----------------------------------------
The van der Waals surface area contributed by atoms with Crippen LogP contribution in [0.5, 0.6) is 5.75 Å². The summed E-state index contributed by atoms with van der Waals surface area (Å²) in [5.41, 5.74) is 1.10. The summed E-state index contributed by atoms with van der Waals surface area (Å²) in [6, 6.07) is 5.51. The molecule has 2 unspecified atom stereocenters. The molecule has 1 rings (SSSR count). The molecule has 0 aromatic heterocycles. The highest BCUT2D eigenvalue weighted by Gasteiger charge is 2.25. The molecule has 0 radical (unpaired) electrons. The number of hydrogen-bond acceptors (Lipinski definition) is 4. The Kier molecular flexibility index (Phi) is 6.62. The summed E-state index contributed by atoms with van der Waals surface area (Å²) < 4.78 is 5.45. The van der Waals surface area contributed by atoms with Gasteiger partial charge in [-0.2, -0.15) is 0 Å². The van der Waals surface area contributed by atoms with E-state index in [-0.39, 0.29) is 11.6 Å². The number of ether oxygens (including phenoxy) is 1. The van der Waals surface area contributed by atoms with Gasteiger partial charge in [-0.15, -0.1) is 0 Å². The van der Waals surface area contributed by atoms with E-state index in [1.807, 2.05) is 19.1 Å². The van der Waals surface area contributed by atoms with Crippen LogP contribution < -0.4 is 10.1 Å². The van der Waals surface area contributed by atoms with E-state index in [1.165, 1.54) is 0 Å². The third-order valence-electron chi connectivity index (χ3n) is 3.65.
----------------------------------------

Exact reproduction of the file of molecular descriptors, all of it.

The van der Waals surface area contributed by atoms with Crippen LogP contribution in [0.5, 0.6) is 5.75 Å². The summed E-state index contributed by atoms with van der Waals surface area (Å²) in [5.41, 5.74) is 1.10. The summed E-state index contributed by atoms with van der Waals surface area (Å²) in [6, 6.07) is 5.51. The molecule has 2 unspecified atom stereocenters. The molecule has 1 rings (SSSR count). The molecule has 0 aromatic heterocycles. The highest BCUT2D eigenvalue weighted by Gasteiger charge is 2.25. The molecule has 0 radical (unpaired) electrons. The number of hydrogen-bond acceptors (Lipinski definition) is 4. The Kier molecular flexibility index (Phi) is 6.62. The summed E-state index contributed by atoms with van der Waals surface area (Å²) < 4.78 is 5.45. The van der Waals surface area contributed by atoms with Gasteiger partial charge in [-0.2, -0.15) is 0 Å². The van der Waals surface area contributed by atoms with E-state index in [-0.39, 0.29) is 11.6 Å². The number of ether oxygens (including phenoxy) is 1. The van der Waals surface area contributed by atoms with Gasteiger partial charge in [-0.15, -0.1) is 0 Å². The van der Waals surface area contributed by atoms with E-state index in [1.807, 2.05) is 19.1 Å². The van der Waals surface area contributed by atoms with Crippen LogP contribution < -0.4 is 10.1 Å². The van der Waals surface area contributed by atoms with E-state index in [1.165, 1.54) is 0 Å². The third-order valence-electron chi connectivity index (χ3n) is 3.65.